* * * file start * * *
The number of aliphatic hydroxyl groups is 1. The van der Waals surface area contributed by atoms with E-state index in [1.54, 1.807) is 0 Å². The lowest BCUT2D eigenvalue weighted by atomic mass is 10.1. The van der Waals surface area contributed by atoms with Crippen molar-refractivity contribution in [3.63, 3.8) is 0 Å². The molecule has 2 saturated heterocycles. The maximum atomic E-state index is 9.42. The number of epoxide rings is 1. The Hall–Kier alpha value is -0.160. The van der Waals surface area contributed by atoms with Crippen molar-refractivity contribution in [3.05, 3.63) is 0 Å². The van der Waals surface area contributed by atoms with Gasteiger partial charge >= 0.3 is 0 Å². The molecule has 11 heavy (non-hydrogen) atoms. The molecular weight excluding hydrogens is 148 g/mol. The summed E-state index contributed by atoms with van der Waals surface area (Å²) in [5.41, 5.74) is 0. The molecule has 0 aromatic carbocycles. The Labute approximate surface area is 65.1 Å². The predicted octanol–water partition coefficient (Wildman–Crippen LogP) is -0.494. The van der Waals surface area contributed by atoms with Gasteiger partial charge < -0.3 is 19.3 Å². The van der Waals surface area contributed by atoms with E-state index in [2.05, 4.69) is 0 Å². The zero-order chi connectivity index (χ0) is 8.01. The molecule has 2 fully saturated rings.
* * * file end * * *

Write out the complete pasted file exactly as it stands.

The number of aliphatic hydroxyl groups is 1. The van der Waals surface area contributed by atoms with E-state index in [1.54, 1.807) is 0 Å². The lowest BCUT2D eigenvalue weighted by atomic mass is 10.1. The van der Waals surface area contributed by atoms with Crippen molar-refractivity contribution in [3.63, 3.8) is 0 Å². The molecule has 2 saturated heterocycles. The maximum atomic E-state index is 9.42. The number of epoxide rings is 1. The Hall–Kier alpha value is -0.160. The van der Waals surface area contributed by atoms with Crippen molar-refractivity contribution in [3.05, 3.63) is 0 Å². The van der Waals surface area contributed by atoms with Gasteiger partial charge >= 0.3 is 0 Å². The molecule has 11 heavy (non-hydrogen) atoms. The molecular weight excluding hydrogens is 148 g/mol. The summed E-state index contributed by atoms with van der Waals surface area (Å²) in [5.41, 5.74) is 0. The molecule has 0 aromatic carbocycles. The Labute approximate surface area is 65.1 Å². The predicted octanol–water partition coefficient (Wildman–Crippen LogP) is -0.494. The van der Waals surface area contributed by atoms with Gasteiger partial charge < -0.3 is 19.3 Å². The van der Waals surface area contributed by atoms with E-state index in [2.05, 4.69) is 0 Å². The zero-order chi connectivity index (χ0) is 8.01. The molecule has 2 fully saturated rings.